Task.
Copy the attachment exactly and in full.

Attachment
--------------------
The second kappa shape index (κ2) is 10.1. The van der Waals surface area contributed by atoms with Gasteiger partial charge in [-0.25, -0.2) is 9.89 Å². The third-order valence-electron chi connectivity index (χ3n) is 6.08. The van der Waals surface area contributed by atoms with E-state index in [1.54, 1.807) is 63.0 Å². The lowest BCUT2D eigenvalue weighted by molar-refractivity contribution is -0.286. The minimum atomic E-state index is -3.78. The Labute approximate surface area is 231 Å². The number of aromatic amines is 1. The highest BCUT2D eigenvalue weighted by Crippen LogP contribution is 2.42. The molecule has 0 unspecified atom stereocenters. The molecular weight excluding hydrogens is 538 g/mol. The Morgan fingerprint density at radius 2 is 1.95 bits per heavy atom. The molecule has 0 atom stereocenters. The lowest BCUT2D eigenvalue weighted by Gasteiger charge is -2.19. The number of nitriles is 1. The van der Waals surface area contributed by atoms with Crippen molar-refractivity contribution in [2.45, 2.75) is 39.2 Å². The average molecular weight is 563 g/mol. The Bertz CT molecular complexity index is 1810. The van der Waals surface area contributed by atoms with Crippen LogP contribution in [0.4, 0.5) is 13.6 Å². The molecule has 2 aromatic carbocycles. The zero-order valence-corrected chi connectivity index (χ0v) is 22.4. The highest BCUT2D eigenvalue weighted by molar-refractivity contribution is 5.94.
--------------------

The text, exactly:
The second kappa shape index (κ2) is 10.1. The van der Waals surface area contributed by atoms with Gasteiger partial charge in [-0.25, -0.2) is 9.89 Å². The third-order valence-electron chi connectivity index (χ3n) is 6.08. The van der Waals surface area contributed by atoms with E-state index in [1.54, 1.807) is 63.0 Å². The lowest BCUT2D eigenvalue weighted by molar-refractivity contribution is -0.286. The minimum atomic E-state index is -3.78. The Labute approximate surface area is 231 Å². The number of aromatic amines is 1. The highest BCUT2D eigenvalue weighted by Crippen LogP contribution is 2.42. The molecule has 0 unspecified atom stereocenters. The molecular weight excluding hydrogens is 538 g/mol. The Morgan fingerprint density at radius 2 is 1.95 bits per heavy atom. The molecule has 0 atom stereocenters. The lowest BCUT2D eigenvalue weighted by Gasteiger charge is -2.19. The number of nitriles is 1. The van der Waals surface area contributed by atoms with Crippen molar-refractivity contribution in [2.45, 2.75) is 39.2 Å². The average molecular weight is 563 g/mol. The Bertz CT molecular complexity index is 1810. The van der Waals surface area contributed by atoms with Crippen LogP contribution in [0.4, 0.5) is 13.6 Å². The molecule has 2 aromatic carbocycles. The zero-order valence-corrected chi connectivity index (χ0v) is 22.4. The highest BCUT2D eigenvalue weighted by molar-refractivity contribution is 5.94.